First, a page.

Argument: Government has a cost incentive to invest in preventive care
Paul Krugman, Robin Wells. "The Health Care Crisis and What to Do About It". New York Times Review of Books. Volume 53, Number 5 · March 23, 2006 - "The VA also invests heavily and systematically in preventive care, because unlike private health care providers it can expect to realize financial benefits from measures that keep its clients out of the hospital."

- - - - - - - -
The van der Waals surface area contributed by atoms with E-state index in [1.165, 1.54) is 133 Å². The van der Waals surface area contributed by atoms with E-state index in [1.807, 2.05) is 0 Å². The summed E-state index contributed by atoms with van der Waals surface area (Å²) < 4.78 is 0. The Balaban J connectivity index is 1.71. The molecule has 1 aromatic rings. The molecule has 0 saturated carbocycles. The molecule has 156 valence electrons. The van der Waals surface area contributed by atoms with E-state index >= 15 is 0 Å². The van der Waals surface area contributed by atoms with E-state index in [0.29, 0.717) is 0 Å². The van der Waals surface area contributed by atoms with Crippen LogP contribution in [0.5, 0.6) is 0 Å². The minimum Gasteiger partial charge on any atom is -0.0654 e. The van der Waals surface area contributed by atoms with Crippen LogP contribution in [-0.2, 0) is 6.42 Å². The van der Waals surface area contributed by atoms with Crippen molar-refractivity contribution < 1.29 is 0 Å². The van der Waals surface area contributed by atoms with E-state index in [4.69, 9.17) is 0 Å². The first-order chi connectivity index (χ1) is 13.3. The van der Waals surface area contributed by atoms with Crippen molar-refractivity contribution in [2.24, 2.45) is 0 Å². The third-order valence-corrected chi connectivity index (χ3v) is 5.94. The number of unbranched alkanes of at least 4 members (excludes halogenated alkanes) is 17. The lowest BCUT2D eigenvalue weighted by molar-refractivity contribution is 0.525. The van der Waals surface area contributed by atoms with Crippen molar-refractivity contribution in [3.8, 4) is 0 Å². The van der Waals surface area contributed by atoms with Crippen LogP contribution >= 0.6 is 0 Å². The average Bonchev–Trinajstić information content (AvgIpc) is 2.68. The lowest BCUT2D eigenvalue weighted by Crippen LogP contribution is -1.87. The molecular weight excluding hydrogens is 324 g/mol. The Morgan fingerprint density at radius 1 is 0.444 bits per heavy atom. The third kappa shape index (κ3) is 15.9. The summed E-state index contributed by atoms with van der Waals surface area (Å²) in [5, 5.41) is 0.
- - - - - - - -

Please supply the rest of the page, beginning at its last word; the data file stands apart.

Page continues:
Jonathan Cohn. "Creative Destruction. The best case against universal health care." The New Republic. November 12, 2007 - "Of course, the idea of involving the government in [investment and innovation] is anathema to many conservatives--since, they argue, the private sector is bound to make better decisions than a bunch of bureaucrats in Washington. But, while that's frequently true in economics, health care may be an exception. One feature of the U.S. insurance system is its relentless focus on short-term good. Private insurers have little incentive to pay for interventions that don't yield immediate benefits, because they are gaining and losing members all the time. As a result, money invested on patient health may very well help a competitor's bottom line. What's more, the for-profit insurance industry--like the pharmaceutical and device industries--responds to Wall Street, which cares more about quarterly filings than long-term financial health. So there's relatively little incentive to spend money on the kinds of innovations that yield long-term, diffuse benefits--such as the creation of a better information infrastructure that would help both doctors and consumers judge what treatments are necessary when."